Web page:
Although a previous study showed no difference between vascular endothelial growth factor (VEGF) levels in normal women and VEGF levels in women with endometriosis, according to a recent study, the technique used to determine a difference may have been flawed. Umberto Leone Roberti Maggiore, MD, and Simone Ferrero, PhD, of San Martino Hospital and National Institute for Cancer Research in Italy refuted this issue in their article, “Methodological Concerns Regarding Levels of Vascular Endothelial Growth Factor (VEGF) in Serum of Women with Endometriosis,” published in the journal International Journal of Fertility & Sterility.
Originally, Maryam Kianpour, M.Sc. and colleagues found that “endometriosis is not associated with change in the level of circulating VEGF,” and reported their findings in “Serum and Peritoneal Fluid Levels of Vascular Endothelial Growth Factor in Women with Endometriosis,” which was also published in the journal International Journal of Fertility & Sterility. In this study, the team measured VEGF levels in the serum and in the peritoneal fluid of 90 patients with pelvic pain and endometriosis and 89 patients with pelvic pain but without endometriosis. They determined that although serum VEGF is significantly lower than peritoneal VEGF, serum levels were lower in both groups.
Dr. Maggiore and Dr. Ferrero argue that circulating VEGF was not determined correctly. “It is well known that VEGF is stored in the alpha granules of circulating resting platelets and released during clotting,” they stated. The study by Kianpour used serum, which is devoid of clotting factors. Therefore, by not including the VEGF stored in alpha granules in platelets, Kianpour’s team may have underestimated the difference in VEGF between the two groups of patients. A more reliable indication of VEGF would be taken from plasma.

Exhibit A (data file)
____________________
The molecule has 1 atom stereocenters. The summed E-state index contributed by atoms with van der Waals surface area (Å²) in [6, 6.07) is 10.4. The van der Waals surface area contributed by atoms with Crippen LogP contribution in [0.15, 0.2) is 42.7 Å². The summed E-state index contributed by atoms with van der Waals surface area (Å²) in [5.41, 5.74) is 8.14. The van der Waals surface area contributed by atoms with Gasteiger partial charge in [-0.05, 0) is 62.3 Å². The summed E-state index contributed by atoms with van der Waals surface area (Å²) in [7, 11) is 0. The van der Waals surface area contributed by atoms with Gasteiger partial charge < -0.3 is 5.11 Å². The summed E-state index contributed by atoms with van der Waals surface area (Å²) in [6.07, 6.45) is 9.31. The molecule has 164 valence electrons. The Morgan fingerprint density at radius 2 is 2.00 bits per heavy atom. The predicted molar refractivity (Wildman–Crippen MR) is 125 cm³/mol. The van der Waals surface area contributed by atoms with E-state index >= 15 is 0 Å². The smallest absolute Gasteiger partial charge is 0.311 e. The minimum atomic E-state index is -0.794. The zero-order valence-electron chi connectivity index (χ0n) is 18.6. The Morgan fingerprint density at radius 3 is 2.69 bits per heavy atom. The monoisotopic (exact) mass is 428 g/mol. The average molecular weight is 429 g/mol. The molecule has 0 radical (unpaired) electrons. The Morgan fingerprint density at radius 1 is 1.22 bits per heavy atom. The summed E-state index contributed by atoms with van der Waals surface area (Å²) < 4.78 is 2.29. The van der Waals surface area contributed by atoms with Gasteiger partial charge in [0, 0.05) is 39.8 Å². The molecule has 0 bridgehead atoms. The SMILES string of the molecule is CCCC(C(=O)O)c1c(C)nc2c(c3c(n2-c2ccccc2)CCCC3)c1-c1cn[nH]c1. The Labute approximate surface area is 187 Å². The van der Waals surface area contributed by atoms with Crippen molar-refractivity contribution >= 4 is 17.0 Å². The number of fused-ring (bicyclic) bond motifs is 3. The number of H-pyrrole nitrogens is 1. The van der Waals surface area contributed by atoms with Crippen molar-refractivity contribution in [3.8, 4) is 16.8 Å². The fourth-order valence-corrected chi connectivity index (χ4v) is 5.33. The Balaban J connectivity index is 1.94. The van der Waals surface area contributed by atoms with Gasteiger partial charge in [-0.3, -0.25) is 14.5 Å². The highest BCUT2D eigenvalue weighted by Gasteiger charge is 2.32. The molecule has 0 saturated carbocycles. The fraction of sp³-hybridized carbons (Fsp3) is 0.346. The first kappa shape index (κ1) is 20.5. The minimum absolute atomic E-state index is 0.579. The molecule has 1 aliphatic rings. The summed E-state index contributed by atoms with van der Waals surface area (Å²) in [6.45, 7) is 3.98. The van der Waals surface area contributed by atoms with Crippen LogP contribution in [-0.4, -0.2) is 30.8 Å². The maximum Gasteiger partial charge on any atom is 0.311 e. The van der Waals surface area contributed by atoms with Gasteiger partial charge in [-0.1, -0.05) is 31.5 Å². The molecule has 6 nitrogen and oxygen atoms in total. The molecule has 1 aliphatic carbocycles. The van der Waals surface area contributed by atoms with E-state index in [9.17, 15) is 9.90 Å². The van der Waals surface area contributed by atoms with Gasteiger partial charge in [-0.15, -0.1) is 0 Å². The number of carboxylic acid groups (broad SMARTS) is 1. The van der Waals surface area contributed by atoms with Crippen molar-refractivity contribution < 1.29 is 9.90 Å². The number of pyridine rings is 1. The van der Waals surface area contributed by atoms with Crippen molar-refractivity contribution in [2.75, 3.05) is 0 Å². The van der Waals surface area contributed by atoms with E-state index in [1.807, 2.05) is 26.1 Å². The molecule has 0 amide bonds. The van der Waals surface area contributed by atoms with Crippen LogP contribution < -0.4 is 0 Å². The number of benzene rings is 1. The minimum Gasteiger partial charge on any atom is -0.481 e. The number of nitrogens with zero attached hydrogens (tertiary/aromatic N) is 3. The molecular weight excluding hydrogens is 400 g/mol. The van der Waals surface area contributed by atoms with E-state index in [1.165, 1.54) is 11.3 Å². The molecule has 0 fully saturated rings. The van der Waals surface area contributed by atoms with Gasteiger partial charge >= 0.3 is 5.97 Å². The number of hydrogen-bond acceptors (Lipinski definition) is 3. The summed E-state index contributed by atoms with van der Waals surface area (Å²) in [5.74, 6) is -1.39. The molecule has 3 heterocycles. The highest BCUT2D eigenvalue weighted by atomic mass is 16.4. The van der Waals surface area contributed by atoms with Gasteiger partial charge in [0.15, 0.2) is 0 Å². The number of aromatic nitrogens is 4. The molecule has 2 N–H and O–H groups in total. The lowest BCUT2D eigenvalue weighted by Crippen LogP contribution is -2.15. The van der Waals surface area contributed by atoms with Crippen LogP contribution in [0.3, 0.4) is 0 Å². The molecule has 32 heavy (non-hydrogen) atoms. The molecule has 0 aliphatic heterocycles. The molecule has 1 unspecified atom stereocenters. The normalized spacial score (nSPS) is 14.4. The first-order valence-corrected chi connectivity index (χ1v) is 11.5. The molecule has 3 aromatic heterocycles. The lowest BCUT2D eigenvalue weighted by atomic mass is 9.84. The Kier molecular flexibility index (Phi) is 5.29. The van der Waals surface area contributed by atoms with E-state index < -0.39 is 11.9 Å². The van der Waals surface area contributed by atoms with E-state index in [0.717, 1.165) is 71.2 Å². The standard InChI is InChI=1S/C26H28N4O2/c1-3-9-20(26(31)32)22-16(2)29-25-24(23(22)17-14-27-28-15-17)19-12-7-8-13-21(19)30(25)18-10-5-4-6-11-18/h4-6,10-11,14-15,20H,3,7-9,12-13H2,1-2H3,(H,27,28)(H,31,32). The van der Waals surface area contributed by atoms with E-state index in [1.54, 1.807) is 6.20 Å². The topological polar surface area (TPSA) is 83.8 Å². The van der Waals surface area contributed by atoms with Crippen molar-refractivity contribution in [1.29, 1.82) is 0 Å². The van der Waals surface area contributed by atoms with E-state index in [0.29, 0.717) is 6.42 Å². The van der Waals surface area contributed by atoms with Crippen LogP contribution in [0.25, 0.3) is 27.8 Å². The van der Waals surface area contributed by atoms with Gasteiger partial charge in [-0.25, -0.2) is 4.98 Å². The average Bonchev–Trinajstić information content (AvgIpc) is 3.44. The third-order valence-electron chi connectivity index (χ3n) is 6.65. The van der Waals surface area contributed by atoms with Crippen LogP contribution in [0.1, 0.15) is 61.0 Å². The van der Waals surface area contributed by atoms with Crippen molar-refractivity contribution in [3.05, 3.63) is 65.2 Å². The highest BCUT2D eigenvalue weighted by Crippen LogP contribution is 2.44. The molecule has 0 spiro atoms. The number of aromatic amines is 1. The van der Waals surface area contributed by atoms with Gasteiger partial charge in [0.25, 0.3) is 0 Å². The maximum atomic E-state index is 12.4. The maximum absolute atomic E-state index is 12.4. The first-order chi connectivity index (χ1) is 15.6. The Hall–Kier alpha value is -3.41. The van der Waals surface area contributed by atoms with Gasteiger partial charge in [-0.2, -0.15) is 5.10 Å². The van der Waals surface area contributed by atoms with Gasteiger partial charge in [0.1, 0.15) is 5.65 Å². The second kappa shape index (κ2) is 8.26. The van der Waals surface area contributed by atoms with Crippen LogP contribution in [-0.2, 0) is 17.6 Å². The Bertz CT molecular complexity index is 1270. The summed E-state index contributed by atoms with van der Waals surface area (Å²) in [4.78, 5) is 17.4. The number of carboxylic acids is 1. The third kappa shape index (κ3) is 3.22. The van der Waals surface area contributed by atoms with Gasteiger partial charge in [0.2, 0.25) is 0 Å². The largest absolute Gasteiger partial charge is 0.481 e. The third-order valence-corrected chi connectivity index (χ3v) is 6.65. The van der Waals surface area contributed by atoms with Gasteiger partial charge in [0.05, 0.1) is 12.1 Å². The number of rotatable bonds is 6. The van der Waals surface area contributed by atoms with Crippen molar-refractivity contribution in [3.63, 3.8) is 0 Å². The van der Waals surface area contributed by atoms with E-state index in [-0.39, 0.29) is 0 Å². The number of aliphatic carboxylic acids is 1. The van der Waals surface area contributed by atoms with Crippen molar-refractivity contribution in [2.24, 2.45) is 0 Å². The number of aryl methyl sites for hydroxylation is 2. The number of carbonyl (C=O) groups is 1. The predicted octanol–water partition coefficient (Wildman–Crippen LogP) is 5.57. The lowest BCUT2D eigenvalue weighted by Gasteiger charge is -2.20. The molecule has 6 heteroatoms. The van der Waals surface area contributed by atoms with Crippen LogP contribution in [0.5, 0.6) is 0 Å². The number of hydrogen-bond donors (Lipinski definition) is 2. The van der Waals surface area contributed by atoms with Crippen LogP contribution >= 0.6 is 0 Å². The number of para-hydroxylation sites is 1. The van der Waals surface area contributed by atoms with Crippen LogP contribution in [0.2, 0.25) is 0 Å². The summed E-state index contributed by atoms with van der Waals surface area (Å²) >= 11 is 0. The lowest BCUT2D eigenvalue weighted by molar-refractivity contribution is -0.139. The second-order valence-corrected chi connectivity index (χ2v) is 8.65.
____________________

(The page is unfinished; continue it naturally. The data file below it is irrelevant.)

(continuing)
To this end, Dr. Maggiore and Dr. Ferrero recommend, “when serum is used for the measurement of VEGF, the methodology of collection and processing of samples should be standardized and declared.” For example, when blood products are put in a centrifuge to separate the cellular components, scientists need to indicate the speed, time, and force used in the centrifuge. These three factors can greatly impact the levels of VEGF in the fluid layer. Additionally, the time between sample collection and analysis can make an impact. Therefore, in order to correctly determine an alteration in VEGF levels in endometriosis patients to evaluate another interesting treatment target, great care must be used in measurements.
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